Posts Tagged ‘Nickel Plate 765’

Chasing NKP 765 Through 3 States

August 28, 2022

Leaving Edon, Ohio
Passing the depot in Pleasant Lake, Indiana
Passing the old depot in Montgomery, Indiana
Coming into Hillsdale, Michigan
Little River Railroad No. 110 in Hillsdale.

This past weekend Nickel Plate Road 2-8-4 No. 765 ran a series of trips on the Indiana Northeastern railroad between Edon Ohio, and Hillsdale, Michigan.

Light was challenging because it first runs due west from Edon (shooting into the sun) before tuning north at Steubenville, Indiana. Going north the light was good and turning east again at Hillsdale for a short distance was also good.

A bonus was the Little River railroad was running short trips (very short of 12 minutes each direction) with their No. 1 a 0-4-0, and No. 110, a small Pacific type.

Fun fact: The 110, which was built by Baldwin locomotive works in 1911, is one serial number off from Southern Railway No. 4501 (also a Pacific) meaning they shared the shop floor together during construction.  Lighting was especially challenging here.

Around 3:30 p.m. the 765 returned south and lighting was good until it turned back east again (shooting into the sun).  I managed to get some good pictures all the same and here are a few.

Article and Photographs by Todd Dillon

Steam Saturday: Headed Home Through Copley

July 23, 2022

This image of Nickel Plate Road 2-8-2 No. 765 was taken across the street from the former Akron, Canton & Youngstown depot in Copley. The Berkshire is running westbound on the Wheeling & Lake Erie on a return home to Indiana after pulling several excursions for the Cuyahoga Valley Scenic Railroad’s 2015 “Steam in the Valley. The view is looking railroad east.

Photograph by Robert Farkas

Additional NKP 765 Trip Added This Fall

July 22, 2022

The Indiana Rail Experience has added a third Tri-State Scenic trip to be pulled by Nickel Plate Road 2-8-4 No. 765.

The Oct. 1 excursion will operate between Edon, Ohio and Hillsdale, Michigan, with a three-hour layover in Hillsdale, Michigan, on Oct. 1.  

The train will travel over tracks of the Indiana Northeastern.

Although tickets are being sold in six classes, as of Friday morning (July 22), only three classes of tickets were still available. Tickets can be purchased at https://fortwaynerailroad.ticketspice.com/the-tri-state-scenic?mc_cid=305fa72bb5&mc_eid=84a4623669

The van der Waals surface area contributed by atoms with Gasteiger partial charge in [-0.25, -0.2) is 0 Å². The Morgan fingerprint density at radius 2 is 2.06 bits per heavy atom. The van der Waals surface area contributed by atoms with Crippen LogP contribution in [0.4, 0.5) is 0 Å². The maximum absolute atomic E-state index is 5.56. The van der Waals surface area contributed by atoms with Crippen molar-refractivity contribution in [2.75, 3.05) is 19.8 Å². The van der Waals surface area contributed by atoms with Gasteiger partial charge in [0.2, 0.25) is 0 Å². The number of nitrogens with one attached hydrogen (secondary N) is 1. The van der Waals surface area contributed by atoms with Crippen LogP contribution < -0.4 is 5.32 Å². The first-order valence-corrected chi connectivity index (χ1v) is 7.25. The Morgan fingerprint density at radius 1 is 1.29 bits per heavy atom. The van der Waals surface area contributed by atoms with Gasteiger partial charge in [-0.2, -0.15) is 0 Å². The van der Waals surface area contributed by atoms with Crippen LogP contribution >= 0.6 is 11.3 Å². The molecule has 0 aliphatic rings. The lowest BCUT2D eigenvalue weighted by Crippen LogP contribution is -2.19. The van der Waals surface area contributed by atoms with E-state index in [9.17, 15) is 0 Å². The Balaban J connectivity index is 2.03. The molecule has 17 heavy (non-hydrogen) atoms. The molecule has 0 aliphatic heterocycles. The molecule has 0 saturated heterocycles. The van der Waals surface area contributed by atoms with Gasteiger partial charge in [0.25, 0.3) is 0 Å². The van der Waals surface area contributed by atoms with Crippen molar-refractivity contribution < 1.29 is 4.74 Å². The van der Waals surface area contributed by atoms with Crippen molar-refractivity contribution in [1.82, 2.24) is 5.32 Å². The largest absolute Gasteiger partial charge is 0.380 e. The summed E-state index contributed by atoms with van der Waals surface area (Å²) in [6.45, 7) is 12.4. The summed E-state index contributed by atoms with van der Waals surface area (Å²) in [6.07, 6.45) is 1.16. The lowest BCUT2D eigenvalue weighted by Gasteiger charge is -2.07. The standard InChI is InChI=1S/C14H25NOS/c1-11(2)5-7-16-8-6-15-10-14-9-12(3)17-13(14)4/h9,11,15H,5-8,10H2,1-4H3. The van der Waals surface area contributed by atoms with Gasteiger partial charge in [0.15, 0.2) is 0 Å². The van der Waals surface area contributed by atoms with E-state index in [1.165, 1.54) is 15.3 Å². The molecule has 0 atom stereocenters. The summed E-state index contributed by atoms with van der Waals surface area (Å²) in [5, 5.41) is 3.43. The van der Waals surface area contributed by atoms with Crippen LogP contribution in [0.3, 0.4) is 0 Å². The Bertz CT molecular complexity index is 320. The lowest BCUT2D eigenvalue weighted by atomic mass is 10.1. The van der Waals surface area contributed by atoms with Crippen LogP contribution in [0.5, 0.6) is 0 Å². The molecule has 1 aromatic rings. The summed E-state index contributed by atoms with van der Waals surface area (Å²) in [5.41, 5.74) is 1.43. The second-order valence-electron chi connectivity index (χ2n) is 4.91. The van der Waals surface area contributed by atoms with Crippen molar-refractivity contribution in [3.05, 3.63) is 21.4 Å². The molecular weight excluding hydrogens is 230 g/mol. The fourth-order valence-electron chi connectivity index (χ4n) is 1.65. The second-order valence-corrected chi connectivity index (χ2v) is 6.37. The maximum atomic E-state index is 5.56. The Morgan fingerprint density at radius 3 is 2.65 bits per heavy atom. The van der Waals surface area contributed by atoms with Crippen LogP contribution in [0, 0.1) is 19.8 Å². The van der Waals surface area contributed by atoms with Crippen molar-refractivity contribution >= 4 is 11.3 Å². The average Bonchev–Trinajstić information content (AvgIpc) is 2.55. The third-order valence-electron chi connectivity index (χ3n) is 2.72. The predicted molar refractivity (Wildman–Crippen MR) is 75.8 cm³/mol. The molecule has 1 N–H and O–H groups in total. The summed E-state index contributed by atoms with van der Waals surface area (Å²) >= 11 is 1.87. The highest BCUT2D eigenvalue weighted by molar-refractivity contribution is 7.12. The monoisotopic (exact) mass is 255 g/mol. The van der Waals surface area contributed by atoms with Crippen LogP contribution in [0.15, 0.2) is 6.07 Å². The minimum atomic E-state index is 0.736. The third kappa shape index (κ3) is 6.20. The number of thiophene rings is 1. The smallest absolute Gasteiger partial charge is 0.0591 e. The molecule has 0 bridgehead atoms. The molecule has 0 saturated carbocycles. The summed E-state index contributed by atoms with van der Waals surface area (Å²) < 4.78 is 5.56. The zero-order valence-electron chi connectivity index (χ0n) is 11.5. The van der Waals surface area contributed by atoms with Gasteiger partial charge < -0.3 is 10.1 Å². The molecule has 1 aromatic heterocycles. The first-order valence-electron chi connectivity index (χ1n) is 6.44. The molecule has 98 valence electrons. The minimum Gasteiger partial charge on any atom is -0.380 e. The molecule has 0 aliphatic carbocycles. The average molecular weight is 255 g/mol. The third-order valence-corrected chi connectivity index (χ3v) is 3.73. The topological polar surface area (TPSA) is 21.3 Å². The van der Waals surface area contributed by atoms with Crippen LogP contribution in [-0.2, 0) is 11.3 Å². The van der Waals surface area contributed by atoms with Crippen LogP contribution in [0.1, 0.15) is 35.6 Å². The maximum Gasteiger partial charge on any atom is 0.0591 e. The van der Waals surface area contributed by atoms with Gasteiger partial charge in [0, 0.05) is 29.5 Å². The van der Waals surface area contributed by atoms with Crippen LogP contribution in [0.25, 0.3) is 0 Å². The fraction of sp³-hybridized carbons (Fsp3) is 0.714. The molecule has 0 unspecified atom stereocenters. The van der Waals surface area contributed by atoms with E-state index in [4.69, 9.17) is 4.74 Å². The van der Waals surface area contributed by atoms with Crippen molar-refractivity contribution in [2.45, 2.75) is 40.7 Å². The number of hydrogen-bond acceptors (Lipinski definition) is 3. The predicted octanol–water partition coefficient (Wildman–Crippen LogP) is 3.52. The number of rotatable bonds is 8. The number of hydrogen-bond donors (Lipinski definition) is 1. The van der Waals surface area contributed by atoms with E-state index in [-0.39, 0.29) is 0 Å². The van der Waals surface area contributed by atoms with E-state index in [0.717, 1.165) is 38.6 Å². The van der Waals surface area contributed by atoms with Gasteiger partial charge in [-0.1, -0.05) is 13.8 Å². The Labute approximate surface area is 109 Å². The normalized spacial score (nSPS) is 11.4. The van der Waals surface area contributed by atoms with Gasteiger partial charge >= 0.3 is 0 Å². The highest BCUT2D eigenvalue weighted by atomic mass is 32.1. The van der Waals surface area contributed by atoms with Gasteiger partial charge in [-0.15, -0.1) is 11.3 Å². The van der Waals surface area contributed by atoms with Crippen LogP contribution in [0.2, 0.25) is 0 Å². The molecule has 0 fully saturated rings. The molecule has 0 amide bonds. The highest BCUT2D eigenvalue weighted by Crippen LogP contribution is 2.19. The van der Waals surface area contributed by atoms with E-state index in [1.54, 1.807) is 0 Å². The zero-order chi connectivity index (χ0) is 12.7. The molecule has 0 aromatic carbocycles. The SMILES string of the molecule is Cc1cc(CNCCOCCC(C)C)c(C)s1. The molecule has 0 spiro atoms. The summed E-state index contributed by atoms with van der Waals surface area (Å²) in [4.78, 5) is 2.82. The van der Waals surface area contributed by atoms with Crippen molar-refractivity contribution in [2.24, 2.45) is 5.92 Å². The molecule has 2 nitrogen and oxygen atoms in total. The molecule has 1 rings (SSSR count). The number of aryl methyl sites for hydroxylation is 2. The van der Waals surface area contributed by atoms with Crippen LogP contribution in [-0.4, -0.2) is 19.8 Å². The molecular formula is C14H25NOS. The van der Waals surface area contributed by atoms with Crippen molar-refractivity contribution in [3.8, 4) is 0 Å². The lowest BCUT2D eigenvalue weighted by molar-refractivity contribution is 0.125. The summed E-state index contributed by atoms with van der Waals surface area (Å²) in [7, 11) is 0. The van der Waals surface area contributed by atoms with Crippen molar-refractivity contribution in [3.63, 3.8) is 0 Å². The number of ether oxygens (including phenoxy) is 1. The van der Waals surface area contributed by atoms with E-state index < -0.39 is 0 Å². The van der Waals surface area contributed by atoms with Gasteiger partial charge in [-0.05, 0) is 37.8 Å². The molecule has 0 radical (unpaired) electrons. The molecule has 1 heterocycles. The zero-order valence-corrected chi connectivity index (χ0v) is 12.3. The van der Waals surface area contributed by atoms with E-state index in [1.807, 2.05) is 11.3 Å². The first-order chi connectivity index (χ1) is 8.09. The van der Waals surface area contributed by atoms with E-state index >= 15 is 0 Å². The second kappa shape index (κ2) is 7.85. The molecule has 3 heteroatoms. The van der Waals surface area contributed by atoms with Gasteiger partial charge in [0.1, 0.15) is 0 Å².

Saturday With an Old Friend

July 11, 2022
Nickel Plate Road 2-8-4 No. 765 poses in Angola, Indiana, before pulling the first of four Indiana Ice Cream Train trips on Saturday.
Getting underway for the first excursion of the day.
The locomotive engineer of NKP 765 relaxes in Angola before making his first run.
Indiana Northeastern GP9H No. 5903 pulls the second ice cream train south of Angola.
NKP 765 is along for the ride as the ice cream train continues on to Pleasant Lake.
Passing the former New York Central depot in Pleasant Lake on the way back north.

The Indiana Rail Experience with Nickel Plate Road 2-8-3 No. 765 got underway this past weekend with the Indiana Ice Cream Train excursions on Friday and Saturday.

The sold out 45-minute excursions departed from a former New York Central depot in Angola, Indiana, on track now used by the Indiana Northeastern. The station itself, which houses a restaurant, is on the campus of Trine University.

The Fort Wayne Railroad Historical Society, owner of NKP 765, has an agreement with the short line railroad that serves Indiana, Ohio and Michigan, to run a series of excursions this year and beyond.

I made the drive north on Interstate 69 to Angola on Saturday morning with a stopover in Waterloo to catch a late westbound Lake Shore Limited and three Norfolk Southern eastbounds.

Arriving in Angola around 11 a.m., it was easy to find the Ice Cream train because it was parked just south of West Maumee Street, the main east-west artery in town.

The nose of the 765 was pointed north. Later in the day that would mean less-than-ideal lighting conditions.

I had not seen the 765 since September 2018 so it felt good to visit a long-lost friend. The Berkshire-type engine gleamed in the late morning sunlight under a cloudless sky.

Although there was a crowd milling about, it was easy to make images of the static locomotive without people barging into my photos.

The Ice Cream Train departed four times each day, alternating going north and south of town. Passengers were given a cup of ice cream before boarding.

The first trip went north. After photographing it leaving the boarding site, I gave chase even though I really didn’t know that well where I was going.

I saw smoke in the distance so I knew I was close behind. I kept going, looked down a road to my left and caught a glimpse of the train.

I turned left onto the next road that, presumably, went to the tracks. A crowd of locals and railfan photographs had gathered at the crossing.

The sight lines and lighting were good. But after several minutes of waiting, some of the railfan photographers began leaving. The locals quickly followed suit.

It turned out we were one crossing too far north of where the excursion train stopped and reversed direction to return to Angola.

I drove back into town without having made any images on this chase. I kept going to look for a photo site for the second excursion.

I found one not too far out of town. A guy from Geneva, Illinois, was already there. Two other fans showed up shortly after I arrived and set up their video cameras.

After waiting for a while, I spotted the headlight of Indiana Northeast GP9H No. 5903, which pulled the train southward.

After getting my photographs, I followed the train, which I had been told would halt just south of the depot in Pleasant Lake.

A least two of the vehicles ahead of me on Old Route U.S. 27 were railfans and I followed them, hoping they knew where they were going. They did.

Several photographers and a few locals were on hand next to the volunteer fire department. An interesting site at the firehouse was two people on horseback talking with the fire department staff.

The 765 was a short distance beyond the depot and a photo line had formed.